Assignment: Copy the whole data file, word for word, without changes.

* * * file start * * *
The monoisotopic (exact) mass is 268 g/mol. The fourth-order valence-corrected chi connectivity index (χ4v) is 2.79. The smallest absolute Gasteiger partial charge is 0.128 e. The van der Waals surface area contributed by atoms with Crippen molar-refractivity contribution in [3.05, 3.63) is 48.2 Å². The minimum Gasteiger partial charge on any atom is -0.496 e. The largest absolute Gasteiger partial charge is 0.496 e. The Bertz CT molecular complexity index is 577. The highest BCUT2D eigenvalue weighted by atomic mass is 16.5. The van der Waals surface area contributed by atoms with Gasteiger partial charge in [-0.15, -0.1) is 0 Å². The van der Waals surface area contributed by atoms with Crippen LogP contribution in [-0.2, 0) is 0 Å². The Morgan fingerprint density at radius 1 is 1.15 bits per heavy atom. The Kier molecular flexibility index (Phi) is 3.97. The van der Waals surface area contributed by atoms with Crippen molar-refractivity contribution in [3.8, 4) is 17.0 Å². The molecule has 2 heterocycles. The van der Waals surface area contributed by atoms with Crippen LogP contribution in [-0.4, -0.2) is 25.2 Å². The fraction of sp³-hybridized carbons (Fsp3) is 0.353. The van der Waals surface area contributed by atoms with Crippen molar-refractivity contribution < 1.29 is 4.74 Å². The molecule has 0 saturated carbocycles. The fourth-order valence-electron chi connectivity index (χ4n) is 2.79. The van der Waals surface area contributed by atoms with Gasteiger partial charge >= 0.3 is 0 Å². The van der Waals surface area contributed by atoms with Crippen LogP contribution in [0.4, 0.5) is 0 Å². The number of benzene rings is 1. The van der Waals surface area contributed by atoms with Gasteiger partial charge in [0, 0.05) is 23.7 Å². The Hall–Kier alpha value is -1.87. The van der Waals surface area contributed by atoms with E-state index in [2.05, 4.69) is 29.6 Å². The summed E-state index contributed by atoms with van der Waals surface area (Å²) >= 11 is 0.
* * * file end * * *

The monoisotopic (exact) mass is 268 g/mol. The fourth-order valence-corrected chi connectivity index (χ4v) is 2.79. The smallest absolute Gasteiger partial charge is 0.128 e. The van der Waals surface area contributed by atoms with Crippen molar-refractivity contribution in [3.05, 3.63) is 48.2 Å². The minimum Gasteiger partial charge on any atom is -0.496 e. The largest absolute Gasteiger partial charge is 0.496 e. The Bertz CT molecular complexity index is 577. The highest BCUT2D eigenvalue weighted by atomic mass is 16.5. The van der Waals surface area contributed by atoms with Gasteiger partial charge in [-0.15, -0.1) is 0 Å². The van der Waals surface area contributed by atoms with Crippen LogP contribution in [-0.2, 0) is 0 Å². The Morgan fingerprint density at radius 1 is 1.15 bits per heavy atom. The Kier molecular flexibility index (Phi) is 3.97. The van der Waals surface area contributed by atoms with Crippen molar-refractivity contribution in [3.8, 4) is 17.0 Å². The molecule has 2 heterocycles. The van der Waals surface area contributed by atoms with Crippen LogP contribution in [-0.4, -0.2) is 25.2 Å². The fraction of sp³-hybridized carbons (Fsp3) is 0.353. The van der Waals surface area contributed by atoms with Crippen molar-refractivity contribution < 1.29 is 4.74 Å². The molecule has 0 saturated carbocycles. The fourth-order valence-electron chi connectivity index (χ4n) is 2.79. The van der Waals surface area contributed by atoms with Gasteiger partial charge >= 0.3 is 0 Å². The van der Waals surface area contributed by atoms with Crippen LogP contribution in [0.4, 0.5) is 0 Å². The number of benzene rings is 1. The van der Waals surface area contributed by atoms with Gasteiger partial charge in [0, 0.05) is 23.7 Å². The Hall–Kier alpha value is -1.87. The van der Waals surface area contributed by atoms with E-state index in [2.05, 4.69) is 29.6 Å². The summed E-state index contributed by atoms with van der Waals surface area (Å²) >= 11 is 0.